A three-year-old study says that 70 percent of the roads in Jackson are beyond life expectancy and need to be rebuilt.

WAPT obtained a copy of the study which was commissioned in 2013 and drafted in 2016 showing the problems with Jackson’s roads. According to the report, some 1,464 roads have outlived their expectancy. Of course, the problems with infrastructure expand beyond roads and include city sewage and drainage.

The state is helping some of the city. It has set aside $3 million for the Capitol Complex District, with $10 million a year to start next year. This includes work in the capitol area, along with the downtown medical corridor. 

For the previous four years, the city has also been receiving a 1 percent sales tax to help with roads. While that has aided in providing about $14 million a year, the city has cut back on public works spending from the general fund. As a result, the city went from putting about 15 percent of their general funds toward public works activities in 2009 to under 7 percent last year.

YearGeneral fundPublic works% of spending1% sales tax
2009$214,573,000$31,518,00014.69%
2010$203,234,000$27,451,00013.51%
2011$202,234,000$21,774,00010.75%
2012$215,406,000$24,721,00011.48%
2013$228,670,000$24,661,00010.78%
2014$148,646,000$14,505,0009.76%
2015$213,776,000$19,595,0009.17%$14,099,701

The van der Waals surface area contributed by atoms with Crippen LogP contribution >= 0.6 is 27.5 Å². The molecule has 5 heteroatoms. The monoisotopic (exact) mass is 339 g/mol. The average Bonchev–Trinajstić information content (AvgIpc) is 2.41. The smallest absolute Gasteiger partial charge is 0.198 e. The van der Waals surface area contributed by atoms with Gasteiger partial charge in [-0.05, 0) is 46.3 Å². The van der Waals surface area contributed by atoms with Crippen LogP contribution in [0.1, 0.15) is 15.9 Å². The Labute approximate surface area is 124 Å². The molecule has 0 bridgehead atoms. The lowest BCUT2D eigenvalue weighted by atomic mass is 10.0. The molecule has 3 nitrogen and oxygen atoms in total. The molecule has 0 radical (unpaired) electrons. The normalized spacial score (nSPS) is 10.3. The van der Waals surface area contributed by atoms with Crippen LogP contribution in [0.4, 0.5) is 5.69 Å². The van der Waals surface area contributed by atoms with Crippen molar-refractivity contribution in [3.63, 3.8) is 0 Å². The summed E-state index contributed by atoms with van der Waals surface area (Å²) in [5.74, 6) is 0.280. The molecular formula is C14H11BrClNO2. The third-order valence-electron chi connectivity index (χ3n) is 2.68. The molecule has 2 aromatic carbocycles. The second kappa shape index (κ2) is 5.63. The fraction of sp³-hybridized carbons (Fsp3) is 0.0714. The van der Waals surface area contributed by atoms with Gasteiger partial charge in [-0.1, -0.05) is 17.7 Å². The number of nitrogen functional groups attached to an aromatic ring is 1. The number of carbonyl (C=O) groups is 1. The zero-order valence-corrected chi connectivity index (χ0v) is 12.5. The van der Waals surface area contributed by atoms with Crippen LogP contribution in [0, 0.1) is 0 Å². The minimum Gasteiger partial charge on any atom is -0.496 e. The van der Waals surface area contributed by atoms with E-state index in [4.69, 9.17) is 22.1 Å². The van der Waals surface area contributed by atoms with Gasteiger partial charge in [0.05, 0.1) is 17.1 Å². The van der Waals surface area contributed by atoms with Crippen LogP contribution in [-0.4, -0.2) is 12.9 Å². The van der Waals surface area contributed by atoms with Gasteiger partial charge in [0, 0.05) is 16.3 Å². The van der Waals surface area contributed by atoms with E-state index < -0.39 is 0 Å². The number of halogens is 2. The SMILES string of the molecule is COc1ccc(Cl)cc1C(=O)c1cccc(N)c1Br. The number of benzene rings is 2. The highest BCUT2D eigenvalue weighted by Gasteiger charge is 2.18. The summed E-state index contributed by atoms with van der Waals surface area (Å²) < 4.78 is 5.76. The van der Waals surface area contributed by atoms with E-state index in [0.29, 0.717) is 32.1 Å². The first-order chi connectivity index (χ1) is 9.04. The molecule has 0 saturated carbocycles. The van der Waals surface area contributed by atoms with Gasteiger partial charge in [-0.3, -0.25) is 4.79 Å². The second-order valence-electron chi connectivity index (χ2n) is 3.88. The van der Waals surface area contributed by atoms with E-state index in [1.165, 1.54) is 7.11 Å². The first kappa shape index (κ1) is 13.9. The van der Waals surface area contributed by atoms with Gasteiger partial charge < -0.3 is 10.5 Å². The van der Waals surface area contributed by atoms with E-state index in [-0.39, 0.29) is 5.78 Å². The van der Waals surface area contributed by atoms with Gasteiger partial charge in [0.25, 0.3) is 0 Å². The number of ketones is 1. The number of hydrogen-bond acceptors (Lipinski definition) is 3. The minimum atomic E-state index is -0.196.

2016$223,776,000$13,375,0005.98%$14,304,384
2017$218,928,000$14,338,0006.55%$14,379,175
2018$222,312,000$14,714,0006.62%$14,181,620

In 2009, total government activities added up to over $214 million in Jackson. The city devoted over $31 million to public works. That same year the city had a population of 176,000. 

Over the next decade, the city’s population would drop to 166,000, but the budget increased to $222 million (though it was higher in 2013 and 2015). Still, the combined money spent on roads – from both the general fund and 1 percent sales tax – only added up to about $29 million, with a little less than $15 million from the general fund.  

Hinds county didn’t do much better when it comes to maintaining roads the county is responsible for. They spent just 6.48 percent of their annual expenditures over the last three years on roads and bridges. And they account for 44, or about 10 percent, of the closed bridges in the state.

Mississippi’s second and third largest cities, Gulfport and Southaven, have both made significantly higher investments in maintaining roads than Jackson. 

Gulfport spent 13 percent of their $101 million budget on public works in 2016 and 12 percent on their $106 million budget in 2017. Southaven spent 11 percent each year over the past two years. Their general fund budget increased from $54 million to $57 million. 

Population in the city of Jackson is not increasing any time soon. Last year, the city lost about 3,000 residents, an unusually high number. In the past 25 years, Hinds county has lost $1.5 billion in annual adjusted gross income, mostly to Rankin and Madison counties. The tax base – both from individuals and businesses – will only continue to shrink.

The awful shape of the Jackson roads are not in doubt. Nor is the undertaking the city faces if they want to truly fix their roads. But that is why we have municipalities and local governments. To take care of their cities. 

If it was a priority to Jackson, it would show up in their budget.